Oprah Winfrey's show is done, and I've never seen an episode.
Too late now. But she left Wednesday with the admonition that people should get involved, should make it their goal in life to help where help is needed.
That's what someone told me, anyway.
If this is the year you've decided to help people and projects who need help and you don't want your money ending up on some big-wig's desk in some other state, you can always get involved with the local Royal Family Kids Camp. That's a camp for foster children planned for July 30 to Aug. 5 at Camp Hantesa near Boone.
And everything you give to the camp stays right here with camp organizers to help children who have been abused and neglected and are now in the foster care system. The camp would cost nothing for the child, the foster family or even the social services system. But here's where the "but" comes in.
It will cost nothing, but volunteers are needed at the camp along with the funds to pay for the camp. Just because there's no cost to the camper doesn't mean there's no cost to the camp.
Deb Rohlfs, of Webster City, will be camp director for the week-long camp if it gets going. She attended a training session for the Royal Family Kids Camp idea to learn how to function within its guidelines. Kim Chase, of Fort Dodge, and Ray Hill, of Lohrville, took this training, too.
Hope Assembly of God Church in Fort Dodge is the nonprofit backer for the camp, but the Rev. Bob Henkelman said the camp isn't a church camp. It's a community camp for youngsters in Webster and Hamilton counties. As the backer, the church will receive donations, but anyone who would like to volunteer at the camp as counselor or in the kitchen or any place else that needs a worker may contact Rohlfs. Her number is 297-0441. The church address for donations is 200 Ave. O, Fort Dodge, IA 50501.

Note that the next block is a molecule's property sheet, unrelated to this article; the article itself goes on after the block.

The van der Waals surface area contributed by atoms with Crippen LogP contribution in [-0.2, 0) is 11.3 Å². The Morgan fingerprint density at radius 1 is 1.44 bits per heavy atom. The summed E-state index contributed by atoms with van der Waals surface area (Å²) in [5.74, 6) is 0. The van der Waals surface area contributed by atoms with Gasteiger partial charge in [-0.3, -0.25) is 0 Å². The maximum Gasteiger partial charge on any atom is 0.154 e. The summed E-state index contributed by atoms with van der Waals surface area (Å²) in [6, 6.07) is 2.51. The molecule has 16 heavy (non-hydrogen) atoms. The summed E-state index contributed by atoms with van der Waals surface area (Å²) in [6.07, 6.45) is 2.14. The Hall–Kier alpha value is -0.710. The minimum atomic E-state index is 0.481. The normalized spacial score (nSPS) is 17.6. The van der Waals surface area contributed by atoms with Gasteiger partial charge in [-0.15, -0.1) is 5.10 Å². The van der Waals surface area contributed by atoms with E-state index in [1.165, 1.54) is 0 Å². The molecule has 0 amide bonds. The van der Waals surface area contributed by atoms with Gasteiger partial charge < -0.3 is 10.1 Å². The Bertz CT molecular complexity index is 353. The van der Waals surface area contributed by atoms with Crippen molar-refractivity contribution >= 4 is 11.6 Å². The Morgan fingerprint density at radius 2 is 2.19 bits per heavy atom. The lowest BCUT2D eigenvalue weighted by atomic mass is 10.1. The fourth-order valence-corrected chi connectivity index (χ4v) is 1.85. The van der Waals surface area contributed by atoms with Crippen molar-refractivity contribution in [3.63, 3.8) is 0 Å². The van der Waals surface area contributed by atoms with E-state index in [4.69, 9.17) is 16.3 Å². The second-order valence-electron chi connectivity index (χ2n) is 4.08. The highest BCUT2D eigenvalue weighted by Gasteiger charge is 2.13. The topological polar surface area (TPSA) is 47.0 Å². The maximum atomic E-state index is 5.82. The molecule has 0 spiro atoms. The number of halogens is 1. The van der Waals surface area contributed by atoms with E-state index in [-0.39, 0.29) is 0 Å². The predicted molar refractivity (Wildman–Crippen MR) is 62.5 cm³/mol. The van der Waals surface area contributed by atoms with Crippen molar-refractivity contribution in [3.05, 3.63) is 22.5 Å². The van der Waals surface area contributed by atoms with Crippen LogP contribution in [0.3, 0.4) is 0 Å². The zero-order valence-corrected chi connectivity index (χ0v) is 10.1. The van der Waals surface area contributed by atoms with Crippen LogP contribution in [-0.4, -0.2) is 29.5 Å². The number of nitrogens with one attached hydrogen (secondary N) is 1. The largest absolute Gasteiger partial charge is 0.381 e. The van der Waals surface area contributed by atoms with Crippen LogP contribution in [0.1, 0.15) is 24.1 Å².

"If we don't get enough people who are willing to come and help, we won't be able to have it," Rohlfs said of the proposed camp. "If people see it as a good thing and volunteer to help, we'll be able to do it."
A lot of people, she said, likely don't understand what it is since this would be the first of its kind in the area. Des Moines is the only other city in Iowa to offer such a camp, and Sumner, in Bremer County, is trying to start one.
"It's a national program started 20 years ago," Rohlfs said. "It's well established. They have very strict rules about how it has to be done. They've had many years of experience and many campers through it."
Volunteers must pass a screening before they're accepted, she added.
Still, before they need volunteers, they need money to make the camp happen. They've got a start, with $3,000 in the bank, but need to raise at least $17,000 to make it happen.
"We're talking about a camp totally funded by gifts," Henkelman said. "We rent the camp for the week. The money is used for insurance, transportation, plus all the camp stuff. Even a birthday party for the kids. Most of them have never had a birthday party in their lives."
Next time you blow out the candles on your birthday cake and open another gift you really don't need, remember these youngsters. Help make their candles burn brightly.
So long friends, until the next time when we're together.
Contact Sandy Mickelson at (515) 573-2141 or email@example.com